Juries in federal court have nothing to do with sentencing. They don't recommend one and they have no idea what the sentences are likely to be. In fact, jurors often indicate that they would not have convicted had they known that the federal sentence was ten times what they had thought it would be.

The jurors vote up or down on individual counts, which assuming a conviction, are then put into a highly complex formula that attempts to set a monthly range for that defendant's sentence, based upon criminal history, acceptance of responsibility, level of culpability and at times, cooperation. In spite of its purported goal of making sentences fair for everyone, it only accomplishes this by making sentences draconian and restricting judges from lowering them, something Bush has promoted with more vigor than even Clinton or his father.

The issue thus, is the blatant hypocrisy, which given that Bush and his spokesman, Tony Snow seem oblivious to how the Guidelines work, could actually be nothing more than abject ignorance, if that makes those of you on the Right feel better about your President.

Ultimately, Bush articulated the very same reasons that criminal defense attorneys always elucidate on behalf of their defendants. While this may not carry a precedential force of law, it certainly may portend a turning point, as ideas cannot easily be bottled up once unleased.

Until about 2 years ago, the formula was basically automatic and unappealable. Judges have slightly more leeway now but the Bush administration and the Republicans have sought to restrict even that bit of leeway, thus resulting in the unassailable charge of hypocrisy against King George. Starting with Libby, things may now begin to change.

Tuesday, July 3, 2007

More on Scooter Libby

While Bush's decision is obviously abhorrent to almost any rational person, it is extremely beneficial to Tony.

Like most Republicans, and unfortunately most lawyers, Bush has no idea how the federal sentencing system operates and he employed virtually all of the standard defense arguments that his own Justice Department has argued against to prop up the sentencing guidelines against Scalia and Thomas's arguments for abolishment. All of the things Bush cited in his order are the same arguments that his very own Justice Department has sought to abolish as a matter of law. The utter and complete hypocrisy of Bush and the GOP is going to benefit thousands of defendants in the long run.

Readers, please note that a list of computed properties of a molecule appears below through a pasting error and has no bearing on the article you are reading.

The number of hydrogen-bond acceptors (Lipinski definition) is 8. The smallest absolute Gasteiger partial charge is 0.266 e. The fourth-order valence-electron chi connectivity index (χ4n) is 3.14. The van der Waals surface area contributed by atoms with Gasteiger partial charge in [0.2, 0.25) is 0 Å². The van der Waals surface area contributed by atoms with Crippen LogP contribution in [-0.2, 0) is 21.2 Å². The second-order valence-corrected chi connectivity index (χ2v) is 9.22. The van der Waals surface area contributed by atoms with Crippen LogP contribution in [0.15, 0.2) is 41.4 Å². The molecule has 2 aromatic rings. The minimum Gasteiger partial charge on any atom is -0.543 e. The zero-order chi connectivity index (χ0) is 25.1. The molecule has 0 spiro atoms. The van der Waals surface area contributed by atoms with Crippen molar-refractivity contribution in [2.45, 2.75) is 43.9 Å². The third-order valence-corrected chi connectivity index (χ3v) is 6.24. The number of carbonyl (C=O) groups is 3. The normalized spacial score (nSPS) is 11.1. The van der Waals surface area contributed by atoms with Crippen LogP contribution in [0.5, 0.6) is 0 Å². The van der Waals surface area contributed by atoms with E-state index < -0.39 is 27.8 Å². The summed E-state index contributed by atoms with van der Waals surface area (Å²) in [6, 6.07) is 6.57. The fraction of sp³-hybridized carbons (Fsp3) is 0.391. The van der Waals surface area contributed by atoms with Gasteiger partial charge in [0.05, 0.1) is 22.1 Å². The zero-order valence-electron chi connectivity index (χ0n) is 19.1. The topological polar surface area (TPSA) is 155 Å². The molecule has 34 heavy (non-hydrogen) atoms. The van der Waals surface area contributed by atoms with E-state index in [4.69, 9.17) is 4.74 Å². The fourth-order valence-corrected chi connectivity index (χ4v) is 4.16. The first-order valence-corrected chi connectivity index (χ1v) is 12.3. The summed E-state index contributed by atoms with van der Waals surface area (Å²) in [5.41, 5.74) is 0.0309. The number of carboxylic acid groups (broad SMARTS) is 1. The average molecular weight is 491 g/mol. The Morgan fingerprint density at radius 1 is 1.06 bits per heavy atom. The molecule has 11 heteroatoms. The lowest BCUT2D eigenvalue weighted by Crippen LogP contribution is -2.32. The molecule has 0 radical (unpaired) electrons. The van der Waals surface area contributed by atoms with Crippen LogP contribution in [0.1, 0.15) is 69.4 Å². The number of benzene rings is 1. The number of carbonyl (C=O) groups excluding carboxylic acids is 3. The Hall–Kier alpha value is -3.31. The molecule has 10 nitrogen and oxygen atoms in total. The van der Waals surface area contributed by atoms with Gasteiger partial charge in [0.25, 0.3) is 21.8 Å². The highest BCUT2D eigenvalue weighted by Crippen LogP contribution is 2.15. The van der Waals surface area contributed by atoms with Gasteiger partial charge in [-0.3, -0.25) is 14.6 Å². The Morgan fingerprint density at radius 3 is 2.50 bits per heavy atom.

So, I say, thank you, George. You are an utter, genius, even better at managing legal affairs than you are at managing the war in Iraq.

Housing Bubble?

You really have to wonder when you see stories like this:

"Bolivian immigrants Marcelo Ortega, a dump truck driver, and his wife, Jenny, who cleans houses, bought a brick-front Colonial in Herndon for $549,000 in February 2006. The payments are $4,200 a month, which grew unbearable as residential construction work slowed and Ortega's income dropped."

How could such a loan have been approved?

Marcelo notes that "My wife loves this house."

Who wouldn't?

Libby Pardon

In spite of all the complaining on the Left, Bush is now on record as stating that the sentencing guidelines can be excessive. This is significant because his administration has strongly opposed any efforts to weaken the guidelines authority and (Clinton also) has argued that in fact, the guidelines are virtually always correct and should seldom be departed from.

The truth is, that there is very little about Scooter Libby's case that differs from other run of the mill white collar cases under the federal system. Unlike what Bush claimed, such defendants virtually never have a criminal record and virtually never received jail time before the imposition of the sentencing guidelines. Bush has now publicly stated that the guidelines can result in excessive sentences and I expect to see many defendants and their lawyers using Bush's language in future briefs. I also think that Courts of Appeal are likely to take Bush at his word and will begin to grant many more departures for defendants in general, given their often excessive nature.

In summary, what Bush did is great for defendants and their lawyers. Once again, thinking that he is smarter than everyone else, Bush made his decision essentially without consultation and has come up with a decision that is a nightmare for the standard Republican argument on crime and something that will be a nightmare for prosecutors to deal with. Bush has come out and made all the arguments against the federal criminal justice system that many liberals and libertarians have been trying to make for years.

For those who are upset, look past Libby and be glad that many future defendants are likely to benefit from this.

So, those of us who believe the system is unfair should recognize that Bush has done a potential favor for all current and future defendants.